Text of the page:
Gender Expectations - Psychoros

Gender Expectations

Around 1 September 1952.     2 min read.
Long narrow stripe with colorful long X and short Y chromosomes.

When I returned to town, I was forced to play the gender game. I did not let it influence who I felt I was, only what I would be allowed to express. I never insisted I was a girl, I wouldn't have wanted to be locked into female stereotypes. But I really hated being expected to act like a guy!

My town was a bit unique - most of the residents had been trucked in from the deepest Ozarks. The cement company built a new plant, which opened in 1929 at the beginning of the Great Depression. Their lime plant in Missouri had collapsed with the economy, and they literally went there with open trucks and said, "Who wants a job?" Whole extended families jumped in and were put up in identical rows of company houses. Their kids all knew each other and vastly outnumbered the few management kids, and local Swedish farm refugees like me. "Missourian" was the local "M-word" among the few of us with other origins, but we were very clearly the bullied and excluded minority. I still need to work through the reverse "white privilege" of my formative years.

I remember hearing about Christine Jorgensen having the first "sex change" - via the huge old AM radio in my parents' kitchen - in 1951. It didn't occur to me to connect it to my own feelings, which were not at all about sex, but about social stereotypes. But if anyone had bothered to actually ask me about my "social problem", in second grade or sixth grade or later, I would have explained how disgusted I was by male gender stereotypes, and how I intentionally refused to participate in the rituals that would have gained me social acceptance as a guy.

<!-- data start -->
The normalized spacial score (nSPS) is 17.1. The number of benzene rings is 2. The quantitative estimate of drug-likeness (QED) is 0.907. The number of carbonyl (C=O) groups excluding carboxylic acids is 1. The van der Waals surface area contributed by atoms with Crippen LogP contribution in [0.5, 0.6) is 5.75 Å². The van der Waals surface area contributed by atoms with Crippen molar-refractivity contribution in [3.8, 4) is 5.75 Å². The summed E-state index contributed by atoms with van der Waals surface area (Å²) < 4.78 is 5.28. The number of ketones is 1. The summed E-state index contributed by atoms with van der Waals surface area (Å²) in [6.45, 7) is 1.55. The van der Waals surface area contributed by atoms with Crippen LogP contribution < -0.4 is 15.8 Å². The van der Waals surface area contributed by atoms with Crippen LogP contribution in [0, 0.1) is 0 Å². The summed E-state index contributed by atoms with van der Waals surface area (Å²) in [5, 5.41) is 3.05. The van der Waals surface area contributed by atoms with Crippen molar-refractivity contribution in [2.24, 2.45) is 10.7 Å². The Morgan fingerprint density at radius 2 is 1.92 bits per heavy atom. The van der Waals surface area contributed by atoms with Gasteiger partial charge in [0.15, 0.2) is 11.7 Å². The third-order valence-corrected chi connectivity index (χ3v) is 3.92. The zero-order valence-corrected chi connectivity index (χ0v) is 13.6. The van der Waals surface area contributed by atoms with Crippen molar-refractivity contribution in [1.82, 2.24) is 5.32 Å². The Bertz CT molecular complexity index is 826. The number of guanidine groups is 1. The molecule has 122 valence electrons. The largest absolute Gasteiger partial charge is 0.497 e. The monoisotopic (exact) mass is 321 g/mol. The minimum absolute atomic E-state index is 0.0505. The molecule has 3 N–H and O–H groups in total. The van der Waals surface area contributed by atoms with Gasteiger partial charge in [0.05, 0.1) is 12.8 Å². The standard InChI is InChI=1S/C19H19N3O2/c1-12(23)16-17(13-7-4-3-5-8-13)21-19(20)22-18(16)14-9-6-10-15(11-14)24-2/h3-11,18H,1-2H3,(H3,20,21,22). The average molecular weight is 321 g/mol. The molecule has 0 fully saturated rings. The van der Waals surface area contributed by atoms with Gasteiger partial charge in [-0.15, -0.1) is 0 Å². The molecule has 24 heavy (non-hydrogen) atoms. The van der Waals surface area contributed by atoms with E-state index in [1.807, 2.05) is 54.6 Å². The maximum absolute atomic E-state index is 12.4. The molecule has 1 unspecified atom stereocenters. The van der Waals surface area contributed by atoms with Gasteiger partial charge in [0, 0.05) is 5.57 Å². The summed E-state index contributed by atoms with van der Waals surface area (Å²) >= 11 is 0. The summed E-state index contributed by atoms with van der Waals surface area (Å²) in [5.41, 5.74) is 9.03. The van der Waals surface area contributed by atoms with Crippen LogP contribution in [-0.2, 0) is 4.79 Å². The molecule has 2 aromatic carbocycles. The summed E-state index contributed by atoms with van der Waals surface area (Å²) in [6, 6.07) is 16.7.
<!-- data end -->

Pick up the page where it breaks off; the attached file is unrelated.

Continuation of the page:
At the time I couldn't even imagine any scenario where my parents or the school would have allowed me to present female - but given any opportunity I'm sure it would have been a huge improvement. The girls already liked me, and the boys couldn't have been any more hostile than they already were. My girl self was public for Halloween in second grade, and in my junior class play (I was catcalled as "Vivian" for the rest of my time in that backwater town.) But my girl self made all my important life choices, and governed my understanding of the world. My guy self honored and protected her, and tried to avoid the worst male stereotypes. Almost all my close friends have been female, though that became a bit confusing for all of us after puberty.

There was one iconically "queer" guy in town, a year younger than me. He was considered so untouchable the "normal" guys avoided even noticing him. He eventually escaped to San Francisco and was lost in the AIDS crisis. I on the other hand was considered worth teasing - I suppose it was society's way of trying to push me toward traditional male roles. I acquired the nickname "Smiley" by refusing to engage with the harassment - no matter how sad and alone I felt inside.